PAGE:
50 million Nigerians lack access to potable water – Minister

50 million Nigerians lack access to potable water – Minister
May 25 19:04 2016

The Minister of Water Resources, Engr Suleiman Adamu has said that about 50 million Nigerians lack access to potable water.

Speaking to State House correspondents after a meeting with President Muhammadu Buhari on Wednesday in Abuja, Adamu said  the country was not able to achieve its 2015 target of 75% coverage for water supply and the percentage for sanitation.

“That is part of issue we are putting in the document we presented to the President, you know we subscribe to the Millennium Development Goals by last year 2015 we were supposed to have achieved 75% coverage for water supply and a certain percentage for sanitation, unfortunately we were not able to meet that.

“We met the water supply by only 69% but we did very poorly in sanitation, so this 69% means over 50 million Nigerians still don’t have access to potable water and that is a huge number of people.

“So we have come up with a programme which we are going to unveil in detail at the National Council on Water Resources meeting next week. That programme is aimed at ensuring we are now able to meet the SDG target for 2030 and there will be 100 percent access for everybody,” the minister said.

He said that the Ministry has come up with a huge programme that will help to cover those gaps.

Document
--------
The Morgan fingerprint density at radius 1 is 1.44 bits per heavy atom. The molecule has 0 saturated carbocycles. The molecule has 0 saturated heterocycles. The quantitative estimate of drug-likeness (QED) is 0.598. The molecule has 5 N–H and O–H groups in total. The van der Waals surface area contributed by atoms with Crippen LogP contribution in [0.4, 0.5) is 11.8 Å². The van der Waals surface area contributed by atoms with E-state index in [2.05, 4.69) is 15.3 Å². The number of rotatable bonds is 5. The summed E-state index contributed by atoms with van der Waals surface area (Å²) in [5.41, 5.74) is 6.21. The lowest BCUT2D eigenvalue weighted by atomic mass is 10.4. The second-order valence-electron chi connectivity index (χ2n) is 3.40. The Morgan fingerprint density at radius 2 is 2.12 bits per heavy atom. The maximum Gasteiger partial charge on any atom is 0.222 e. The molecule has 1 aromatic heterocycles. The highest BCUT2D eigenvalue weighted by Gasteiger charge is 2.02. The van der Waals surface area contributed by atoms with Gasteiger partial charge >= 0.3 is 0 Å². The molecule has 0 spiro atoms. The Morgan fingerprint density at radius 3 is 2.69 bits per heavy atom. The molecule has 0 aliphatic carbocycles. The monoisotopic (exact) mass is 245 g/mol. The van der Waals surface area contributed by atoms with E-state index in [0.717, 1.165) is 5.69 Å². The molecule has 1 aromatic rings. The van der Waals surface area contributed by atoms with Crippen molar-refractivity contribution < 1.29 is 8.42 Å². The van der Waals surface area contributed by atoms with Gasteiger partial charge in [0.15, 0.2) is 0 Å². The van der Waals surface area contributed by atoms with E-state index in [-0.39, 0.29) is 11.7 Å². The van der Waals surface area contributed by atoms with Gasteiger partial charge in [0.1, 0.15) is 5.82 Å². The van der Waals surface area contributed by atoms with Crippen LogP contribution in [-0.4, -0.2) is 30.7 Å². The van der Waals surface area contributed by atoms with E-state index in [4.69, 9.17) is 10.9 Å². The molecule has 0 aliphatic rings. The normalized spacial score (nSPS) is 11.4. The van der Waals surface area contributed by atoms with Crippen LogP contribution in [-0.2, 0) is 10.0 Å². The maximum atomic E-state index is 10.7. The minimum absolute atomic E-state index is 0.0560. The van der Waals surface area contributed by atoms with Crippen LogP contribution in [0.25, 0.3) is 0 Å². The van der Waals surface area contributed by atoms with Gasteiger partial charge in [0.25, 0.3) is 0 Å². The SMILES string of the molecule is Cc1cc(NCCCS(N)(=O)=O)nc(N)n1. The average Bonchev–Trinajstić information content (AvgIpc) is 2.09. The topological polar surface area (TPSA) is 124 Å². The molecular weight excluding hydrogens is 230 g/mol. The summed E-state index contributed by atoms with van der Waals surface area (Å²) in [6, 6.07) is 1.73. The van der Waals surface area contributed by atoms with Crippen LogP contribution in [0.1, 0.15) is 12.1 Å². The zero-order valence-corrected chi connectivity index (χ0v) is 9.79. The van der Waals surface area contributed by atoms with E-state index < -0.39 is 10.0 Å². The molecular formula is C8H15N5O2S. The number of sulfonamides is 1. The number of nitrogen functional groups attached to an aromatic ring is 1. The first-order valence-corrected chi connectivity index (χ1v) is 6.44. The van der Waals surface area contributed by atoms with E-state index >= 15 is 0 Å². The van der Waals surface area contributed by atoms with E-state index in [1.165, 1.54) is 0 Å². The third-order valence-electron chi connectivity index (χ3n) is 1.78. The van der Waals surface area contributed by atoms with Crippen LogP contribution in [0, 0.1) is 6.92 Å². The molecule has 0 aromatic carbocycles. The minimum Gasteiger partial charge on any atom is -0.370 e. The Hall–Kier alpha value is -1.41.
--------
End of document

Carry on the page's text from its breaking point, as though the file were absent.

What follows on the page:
The programme, he said was part of the package presented to President Buhari on Wednesday.

He also disclosed that the Ministry’s national water resources master plan is to identify all the key issues and projects that the ministry should undertake between now and 2030.

He continued: “So we x-rayed that masterplan we dissect it and came up with some specific interventions that we think will take the water resources sub sector to a more robust level by the year 2030.

“So essentially that is what we came to do, at the initial stage when we were appointed we had a retreat in December 2015 where we came up with some specific action plans and we kept on developing them and got them to operate, now we are in a position now to inform Mr President this is what we are doing and to seek his blessing. That is why we are here.”

According to him, the structure of the ministry was also looked into towards making it more effective in the discharge of its duties.

“We also looked at some institutional issues like the national water policy which had been in existence though in draft form, the national water bill which has also been in draft form for more than ten years and not much work had been done.

“So we dusted all these things because for us to take the water resources sector where we want it to go or where it should go, these institutional issues and legal frameworks need to be in place.

“So if those things are ready, it can help in the other interventions or other programmes that we planned which includes the national water supply and sanitation programme and the national irrigation programme.” He stated

He said that some of the programmes had been projected for four years and others five years up to the year 2030.

“I had my marching order on 11th of November when I was sworn-in. What we are doing is just to fulfill the marching order. At the end of the day we want to see that water resources sector is doing what it is supposed to do.

“We have coverage of water supply and sanitation. We want to meet the SDG goals before 2030. We need to meet the target for open defecation by 2025 because we have subscribed to that, these are some of the targets.

“The President welcomed our presentation and he said he is looking forward to it. Now we have to break it down into specific actions, seek specific approvals and he is waiting anxiously to hear,” he added.